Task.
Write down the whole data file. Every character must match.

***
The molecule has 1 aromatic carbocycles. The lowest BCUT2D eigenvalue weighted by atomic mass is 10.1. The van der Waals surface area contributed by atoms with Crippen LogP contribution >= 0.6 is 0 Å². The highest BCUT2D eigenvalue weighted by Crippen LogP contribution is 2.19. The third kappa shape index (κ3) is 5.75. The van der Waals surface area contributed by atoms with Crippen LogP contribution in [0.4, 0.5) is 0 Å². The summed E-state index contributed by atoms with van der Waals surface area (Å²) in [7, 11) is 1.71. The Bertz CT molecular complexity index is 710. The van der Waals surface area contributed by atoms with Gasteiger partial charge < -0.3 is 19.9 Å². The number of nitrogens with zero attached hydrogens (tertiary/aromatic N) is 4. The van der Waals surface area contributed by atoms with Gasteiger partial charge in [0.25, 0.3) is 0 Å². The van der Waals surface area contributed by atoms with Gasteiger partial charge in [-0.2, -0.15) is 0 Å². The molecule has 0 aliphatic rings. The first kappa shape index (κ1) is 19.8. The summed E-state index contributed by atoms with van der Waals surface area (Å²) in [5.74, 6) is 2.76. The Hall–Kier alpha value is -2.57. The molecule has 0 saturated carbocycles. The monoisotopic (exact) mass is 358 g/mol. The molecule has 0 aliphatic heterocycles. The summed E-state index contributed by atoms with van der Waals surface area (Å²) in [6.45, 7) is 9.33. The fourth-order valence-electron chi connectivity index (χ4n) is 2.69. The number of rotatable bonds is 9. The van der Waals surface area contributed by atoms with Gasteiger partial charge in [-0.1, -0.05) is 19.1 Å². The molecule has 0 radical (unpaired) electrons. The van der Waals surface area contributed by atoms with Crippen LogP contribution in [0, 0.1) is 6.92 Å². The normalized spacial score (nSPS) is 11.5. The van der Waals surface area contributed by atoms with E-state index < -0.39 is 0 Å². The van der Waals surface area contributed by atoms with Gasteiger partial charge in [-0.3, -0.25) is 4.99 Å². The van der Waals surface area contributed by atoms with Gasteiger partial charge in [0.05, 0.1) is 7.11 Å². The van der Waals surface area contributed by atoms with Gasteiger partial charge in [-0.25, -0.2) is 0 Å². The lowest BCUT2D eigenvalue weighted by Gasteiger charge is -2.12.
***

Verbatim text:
The molecule has 1 aromatic carbocycles. The lowest BCUT2D eigenvalue weighted by atomic mass is 10.1. The van der Waals surface area contributed by atoms with Crippen LogP contribution >= 0.6 is 0 Å². The highest BCUT2D eigenvalue weighted by Crippen LogP contribution is 2.19. The third kappa shape index (κ3) is 5.75. The van der Waals surface area contributed by atoms with Crippen LogP contribution in [0.4, 0.5) is 0 Å². The summed E-state index contributed by atoms with van der Waals surface area (Å²) in [7, 11) is 1.71. The Bertz CT molecular complexity index is 710. The van der Waals surface area contributed by atoms with Gasteiger partial charge < -0.3 is 19.9 Å². The number of nitrogens with zero attached hydrogens (tertiary/aromatic N) is 4. The van der Waals surface area contributed by atoms with Gasteiger partial charge in [0.25, 0.3) is 0 Å². The van der Waals surface area contributed by atoms with Gasteiger partial charge in [-0.2, -0.15) is 0 Å². The molecule has 0 aliphatic rings. The first kappa shape index (κ1) is 19.8. The summed E-state index contributed by atoms with van der Waals surface area (Å²) in [5.74, 6) is 2.76. The Hall–Kier alpha value is -2.57. The molecule has 0 saturated carbocycles. The monoisotopic (exact) mass is 358 g/mol. The molecule has 0 aliphatic heterocycles. The summed E-state index contributed by atoms with van der Waals surface area (Å²) in [6.45, 7) is 9.33. The fourth-order valence-electron chi connectivity index (χ4n) is 2.69. The number of rotatable bonds is 9. The van der Waals surface area contributed by atoms with Gasteiger partial charge in [-0.1, -0.05) is 19.1 Å². The molecule has 0 radical (unpaired) electrons. The van der Waals surface area contributed by atoms with Crippen LogP contribution in [0, 0.1) is 6.92 Å². The normalized spacial score (nSPS) is 11.5. The van der Waals surface area contributed by atoms with E-state index < -0.39 is 0 Å². The van der Waals surface area contributed by atoms with Gasteiger partial charge in [-0.3, -0.25) is 4.99 Å². The van der Waals surface area contributed by atoms with Gasteiger partial charge in [0.05, 0.1) is 7.11 Å². The van der Waals surface area contributed by atoms with Gasteiger partial charge in [-0.25, -0.2) is 0 Å². The lowest BCUT2D eigenvalue weighted by Gasteiger charge is -2.12.